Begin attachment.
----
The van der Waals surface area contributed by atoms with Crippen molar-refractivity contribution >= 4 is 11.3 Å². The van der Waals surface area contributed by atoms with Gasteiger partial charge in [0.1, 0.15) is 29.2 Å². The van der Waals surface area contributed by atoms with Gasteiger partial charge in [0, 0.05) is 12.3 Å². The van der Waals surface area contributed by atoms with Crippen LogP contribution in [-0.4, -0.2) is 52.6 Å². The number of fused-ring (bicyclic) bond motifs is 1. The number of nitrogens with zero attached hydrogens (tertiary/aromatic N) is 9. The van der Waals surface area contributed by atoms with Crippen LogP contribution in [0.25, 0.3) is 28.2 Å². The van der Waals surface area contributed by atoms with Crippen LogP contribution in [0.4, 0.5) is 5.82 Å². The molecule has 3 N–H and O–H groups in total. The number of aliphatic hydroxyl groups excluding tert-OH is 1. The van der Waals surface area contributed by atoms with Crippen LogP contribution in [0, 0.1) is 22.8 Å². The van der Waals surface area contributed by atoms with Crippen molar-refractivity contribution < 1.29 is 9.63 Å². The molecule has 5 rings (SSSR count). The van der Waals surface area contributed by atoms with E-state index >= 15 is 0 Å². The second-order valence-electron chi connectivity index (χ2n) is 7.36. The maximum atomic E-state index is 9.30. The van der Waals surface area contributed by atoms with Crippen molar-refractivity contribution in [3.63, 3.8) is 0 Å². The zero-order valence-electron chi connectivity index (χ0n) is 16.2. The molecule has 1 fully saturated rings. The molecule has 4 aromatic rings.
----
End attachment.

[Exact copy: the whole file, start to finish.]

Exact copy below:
The van der Waals surface area contributed by atoms with Crippen molar-refractivity contribution >= 4 is 11.3 Å². The van der Waals surface area contributed by atoms with Gasteiger partial charge in [0.1, 0.15) is 29.2 Å². The van der Waals surface area contributed by atoms with Gasteiger partial charge in [0, 0.05) is 12.3 Å². The van der Waals surface area contributed by atoms with Crippen LogP contribution in [-0.4, -0.2) is 52.6 Å². The number of fused-ring (bicyclic) bond motifs is 1. The number of nitrogens with zero attached hydrogens (tertiary/aromatic N) is 9. The van der Waals surface area contributed by atoms with Crippen LogP contribution in [0.25, 0.3) is 28.2 Å². The van der Waals surface area contributed by atoms with Crippen LogP contribution in [0.4, 0.5) is 5.82 Å². The molecule has 3 N–H and O–H groups in total. The number of aliphatic hydroxyl groups excluding tert-OH is 1. The van der Waals surface area contributed by atoms with Crippen LogP contribution in [0, 0.1) is 22.8 Å². The van der Waals surface area contributed by atoms with Crippen molar-refractivity contribution < 1.29 is 9.63 Å². The molecule has 5 rings (SSSR count). The van der Waals surface area contributed by atoms with E-state index >= 15 is 0 Å². The second-order valence-electron chi connectivity index (χ2n) is 7.36. The maximum atomic E-state index is 9.30. The van der Waals surface area contributed by atoms with Crippen molar-refractivity contribution in [3.63, 3.8) is 0 Å². The zero-order valence-electron chi connectivity index (χ0n) is 16.2. The molecule has 1 fully saturated rings. The molecule has 4 aromatic rings.